Wind in KELOLAND rarely seems to slow, but we can't say the same for wind energy development.
As the struggling economy hits one sector after another, developers putting up windmills are also feeling its ill effects.
There's rarely a piece of grass standing still in Hyde County, rarely a day the wind doesn't make itself known.
"We've got plenty of wind," Jason Runestad said.
With windmills now added to the landscape, Highmore rancher Jason Runestad says that wind is finally doing some good.
"They don't bother anything and it's an extra source of income," Runestad said.
Eight wind turbines sit on the Runestad property. The developer who put them up pays the Runestads every year to have the turbines in their pasture. While Runestad admits looking at sky scrapers on the prairie took a little getting used to, he says he's more than used to them by now.
"Well, I certainly hope that they decide to put more in the area. It's had nothing but a positive impact on our place," Runestad said.
But with the economy hitting the wind energy industry, that hope is on hold for some in the state.
"In South Dakota, this is what we call the year of the pause," Steve Wegman said.
Wegman is executive director for the South Dakota Wind Energy Association. He says struggling financial markets have made it hard for developers to get the money to put up the multi-million dollar wind farms.
But even if the money isn't there, the potential for wind energy in South Dakota remains strong. Wegman says much of the state has what’s considered good, excellent or outstanding wind energy potential.
"Currently, we have come a long ways. We started out back in 2002 with 40 megawatts of wind. We are now at about 250 megawatts of wind," Wegman said.
While construction of wind farms has slowed, Wegman expects that to turn around in 2010. He says the approximately 250 megawatts of electricity produced from wind in South Dakota supplies between eight and nine percent of the state's energy and that's expected to grow.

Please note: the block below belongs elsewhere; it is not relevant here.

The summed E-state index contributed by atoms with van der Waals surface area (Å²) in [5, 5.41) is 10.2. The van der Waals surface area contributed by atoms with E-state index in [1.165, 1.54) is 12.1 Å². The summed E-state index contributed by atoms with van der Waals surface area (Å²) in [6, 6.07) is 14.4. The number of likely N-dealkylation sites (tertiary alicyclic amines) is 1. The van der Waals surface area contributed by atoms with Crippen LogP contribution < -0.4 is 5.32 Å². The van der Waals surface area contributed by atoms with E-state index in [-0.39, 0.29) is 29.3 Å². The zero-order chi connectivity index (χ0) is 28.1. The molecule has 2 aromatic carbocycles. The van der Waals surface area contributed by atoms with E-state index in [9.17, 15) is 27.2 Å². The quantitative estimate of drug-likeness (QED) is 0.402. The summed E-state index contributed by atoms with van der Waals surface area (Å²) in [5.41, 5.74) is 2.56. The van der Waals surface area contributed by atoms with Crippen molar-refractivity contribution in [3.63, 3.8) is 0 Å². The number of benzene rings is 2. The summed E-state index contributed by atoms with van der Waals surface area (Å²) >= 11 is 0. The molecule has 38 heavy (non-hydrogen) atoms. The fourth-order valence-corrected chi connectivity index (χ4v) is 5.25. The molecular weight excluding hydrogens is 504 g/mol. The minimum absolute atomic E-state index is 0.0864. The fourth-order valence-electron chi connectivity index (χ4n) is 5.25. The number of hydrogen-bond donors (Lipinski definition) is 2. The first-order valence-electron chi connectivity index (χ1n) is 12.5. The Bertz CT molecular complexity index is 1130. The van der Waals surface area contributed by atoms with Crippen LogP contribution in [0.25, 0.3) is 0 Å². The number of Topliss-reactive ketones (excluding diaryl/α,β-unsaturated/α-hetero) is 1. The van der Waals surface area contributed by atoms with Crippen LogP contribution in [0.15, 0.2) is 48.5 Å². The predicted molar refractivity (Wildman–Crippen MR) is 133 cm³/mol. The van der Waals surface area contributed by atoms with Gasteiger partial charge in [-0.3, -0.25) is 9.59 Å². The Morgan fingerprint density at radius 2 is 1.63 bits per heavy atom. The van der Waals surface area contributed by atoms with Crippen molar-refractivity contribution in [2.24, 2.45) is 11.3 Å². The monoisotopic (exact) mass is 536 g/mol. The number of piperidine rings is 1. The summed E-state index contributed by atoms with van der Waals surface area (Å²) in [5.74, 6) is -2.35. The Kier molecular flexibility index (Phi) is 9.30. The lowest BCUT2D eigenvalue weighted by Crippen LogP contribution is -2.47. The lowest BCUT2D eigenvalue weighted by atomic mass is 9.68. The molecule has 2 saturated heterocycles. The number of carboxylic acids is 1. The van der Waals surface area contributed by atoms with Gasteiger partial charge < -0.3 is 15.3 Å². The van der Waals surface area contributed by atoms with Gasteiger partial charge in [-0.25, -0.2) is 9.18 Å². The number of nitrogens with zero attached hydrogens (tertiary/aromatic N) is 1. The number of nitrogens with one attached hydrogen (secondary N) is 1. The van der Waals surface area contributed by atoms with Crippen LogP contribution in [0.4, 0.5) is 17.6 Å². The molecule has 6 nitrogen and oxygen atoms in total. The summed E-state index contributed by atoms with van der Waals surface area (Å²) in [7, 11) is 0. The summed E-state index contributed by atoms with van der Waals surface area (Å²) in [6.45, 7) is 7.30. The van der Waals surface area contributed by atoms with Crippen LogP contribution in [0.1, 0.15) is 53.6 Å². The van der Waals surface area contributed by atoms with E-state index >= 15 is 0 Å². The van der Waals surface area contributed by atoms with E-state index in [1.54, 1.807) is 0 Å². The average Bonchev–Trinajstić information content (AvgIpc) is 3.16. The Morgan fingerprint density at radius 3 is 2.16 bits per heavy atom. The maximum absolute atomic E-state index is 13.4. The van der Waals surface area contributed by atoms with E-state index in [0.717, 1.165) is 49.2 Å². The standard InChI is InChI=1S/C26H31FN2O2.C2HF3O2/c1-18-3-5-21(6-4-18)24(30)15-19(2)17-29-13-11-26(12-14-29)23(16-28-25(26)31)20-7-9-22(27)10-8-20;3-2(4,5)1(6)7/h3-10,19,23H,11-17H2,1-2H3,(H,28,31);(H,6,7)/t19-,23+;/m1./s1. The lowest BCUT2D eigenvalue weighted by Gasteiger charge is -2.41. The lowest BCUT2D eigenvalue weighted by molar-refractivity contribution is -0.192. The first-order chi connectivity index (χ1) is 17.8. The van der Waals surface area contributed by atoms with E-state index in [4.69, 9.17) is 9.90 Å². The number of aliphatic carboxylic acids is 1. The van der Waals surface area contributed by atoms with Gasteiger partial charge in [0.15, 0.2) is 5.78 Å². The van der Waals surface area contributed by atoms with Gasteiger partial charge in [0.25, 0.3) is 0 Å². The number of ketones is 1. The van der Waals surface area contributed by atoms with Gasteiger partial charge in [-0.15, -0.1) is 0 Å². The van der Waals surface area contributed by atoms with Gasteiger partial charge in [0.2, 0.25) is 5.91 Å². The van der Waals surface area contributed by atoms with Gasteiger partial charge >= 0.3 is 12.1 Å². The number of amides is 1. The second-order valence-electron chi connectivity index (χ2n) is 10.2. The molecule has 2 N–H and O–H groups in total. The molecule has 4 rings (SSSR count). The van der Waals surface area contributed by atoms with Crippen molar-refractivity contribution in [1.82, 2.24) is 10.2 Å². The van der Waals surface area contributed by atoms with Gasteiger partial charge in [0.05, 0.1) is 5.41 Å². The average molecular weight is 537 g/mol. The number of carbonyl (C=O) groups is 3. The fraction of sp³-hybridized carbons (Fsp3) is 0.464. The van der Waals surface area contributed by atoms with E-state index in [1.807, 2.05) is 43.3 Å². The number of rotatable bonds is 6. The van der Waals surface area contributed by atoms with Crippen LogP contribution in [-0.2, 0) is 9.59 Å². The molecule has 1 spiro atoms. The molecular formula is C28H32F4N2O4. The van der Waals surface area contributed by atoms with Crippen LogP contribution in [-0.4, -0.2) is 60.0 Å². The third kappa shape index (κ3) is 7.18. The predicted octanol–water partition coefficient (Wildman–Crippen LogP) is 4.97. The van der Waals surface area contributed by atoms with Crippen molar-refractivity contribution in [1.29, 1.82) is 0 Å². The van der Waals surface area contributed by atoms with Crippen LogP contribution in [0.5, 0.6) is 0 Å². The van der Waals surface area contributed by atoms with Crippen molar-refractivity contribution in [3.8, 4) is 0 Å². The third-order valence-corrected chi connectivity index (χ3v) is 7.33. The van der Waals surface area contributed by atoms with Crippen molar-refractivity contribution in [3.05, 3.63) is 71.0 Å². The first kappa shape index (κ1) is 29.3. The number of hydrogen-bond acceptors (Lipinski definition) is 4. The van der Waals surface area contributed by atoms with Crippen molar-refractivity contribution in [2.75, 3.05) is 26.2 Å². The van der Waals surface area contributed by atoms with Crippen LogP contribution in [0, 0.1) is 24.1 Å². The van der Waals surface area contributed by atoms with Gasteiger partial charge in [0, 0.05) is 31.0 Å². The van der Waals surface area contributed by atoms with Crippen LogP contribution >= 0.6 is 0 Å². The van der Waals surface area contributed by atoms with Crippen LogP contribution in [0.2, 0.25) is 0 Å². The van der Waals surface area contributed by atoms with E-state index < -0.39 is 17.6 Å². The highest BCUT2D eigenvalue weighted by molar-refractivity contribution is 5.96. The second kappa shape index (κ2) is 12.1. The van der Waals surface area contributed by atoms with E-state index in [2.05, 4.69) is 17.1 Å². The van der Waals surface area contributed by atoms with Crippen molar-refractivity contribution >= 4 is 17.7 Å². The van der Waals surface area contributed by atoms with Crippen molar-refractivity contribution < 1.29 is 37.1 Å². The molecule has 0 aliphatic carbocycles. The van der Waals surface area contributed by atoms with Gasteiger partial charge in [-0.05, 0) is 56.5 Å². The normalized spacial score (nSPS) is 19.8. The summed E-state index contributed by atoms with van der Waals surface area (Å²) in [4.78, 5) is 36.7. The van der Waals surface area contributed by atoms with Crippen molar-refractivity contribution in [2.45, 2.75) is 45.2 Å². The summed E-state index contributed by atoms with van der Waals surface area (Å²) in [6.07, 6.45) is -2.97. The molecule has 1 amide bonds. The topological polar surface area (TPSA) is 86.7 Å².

"We could easily see between 1,000 to 2,000 megawatts in the next four to five years," Wegman said.
That brings electricity to a lot of homes. He says one megawatt supplies between 300 and 400 homes; 40 megawatts covers a city about the size of Pierre.
Wegman says there are other reasons for people in South Dakota to look forward to the ‘year of the pause’ ending and seeing more windmills come to the state.
"For every 50 megawatts of wind, you have to have three full-time employees that live there," Wegman said.
That doesn't include people coming in for sideline jobs such as environmental impact studies or other testing. It also doesn't take into account what's being done to preserve life on the prairie.
"It gives land owners, the rural people of South Dakota, a chance to harvest another crop," Wegman said.
Now is the time, Wegman says, to capture the wind. And with that wind rarely stopping on his ridge near Highmore and the grass in his pasture seldom standing still, at least one rancher echoes the same.
"It's finally doing some good on the place. If we can find out how to make a lot of money off rocks, we'll be doing good," Runestad said.
Wegman says this is a good time to sit back and research wind energy potential in your area to see if you can jump on board.
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